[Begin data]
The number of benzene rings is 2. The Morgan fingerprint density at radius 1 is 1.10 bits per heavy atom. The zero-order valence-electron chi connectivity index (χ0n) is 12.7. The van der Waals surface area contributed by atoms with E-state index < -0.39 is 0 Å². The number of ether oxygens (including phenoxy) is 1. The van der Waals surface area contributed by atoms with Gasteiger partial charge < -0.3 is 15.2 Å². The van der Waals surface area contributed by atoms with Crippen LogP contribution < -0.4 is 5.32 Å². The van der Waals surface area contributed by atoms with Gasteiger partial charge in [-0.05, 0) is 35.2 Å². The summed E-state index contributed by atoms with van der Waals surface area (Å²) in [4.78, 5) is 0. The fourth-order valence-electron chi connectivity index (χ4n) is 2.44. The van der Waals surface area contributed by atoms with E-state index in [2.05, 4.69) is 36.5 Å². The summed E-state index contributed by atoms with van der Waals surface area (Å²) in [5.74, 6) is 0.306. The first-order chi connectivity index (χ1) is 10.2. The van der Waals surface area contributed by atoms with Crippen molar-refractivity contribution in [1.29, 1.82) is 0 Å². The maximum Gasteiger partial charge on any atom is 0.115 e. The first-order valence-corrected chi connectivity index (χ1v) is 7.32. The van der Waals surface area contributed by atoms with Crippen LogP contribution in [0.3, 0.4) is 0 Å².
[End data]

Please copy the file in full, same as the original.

The number of benzene rings is 2. The Morgan fingerprint density at radius 1 is 1.10 bits per heavy atom. The zero-order valence-electron chi connectivity index (χ0n) is 12.7. The van der Waals surface area contributed by atoms with E-state index < -0.39 is 0 Å². The number of ether oxygens (including phenoxy) is 1. The van der Waals surface area contributed by atoms with Gasteiger partial charge < -0.3 is 15.2 Å². The van der Waals surface area contributed by atoms with Crippen LogP contribution < -0.4 is 5.32 Å². The van der Waals surface area contributed by atoms with Gasteiger partial charge in [-0.05, 0) is 35.2 Å². The summed E-state index contributed by atoms with van der Waals surface area (Å²) in [4.78, 5) is 0. The fourth-order valence-electron chi connectivity index (χ4n) is 2.44. The van der Waals surface area contributed by atoms with E-state index in [2.05, 4.69) is 36.5 Å². The summed E-state index contributed by atoms with van der Waals surface area (Å²) in [5.74, 6) is 0.306. The first-order chi connectivity index (χ1) is 10.2. The van der Waals surface area contributed by atoms with Crippen molar-refractivity contribution in [1.29, 1.82) is 0 Å². The maximum Gasteiger partial charge on any atom is 0.115 e. The first-order valence-corrected chi connectivity index (χ1v) is 7.32. The van der Waals surface area contributed by atoms with Crippen LogP contribution in [0.3, 0.4) is 0 Å².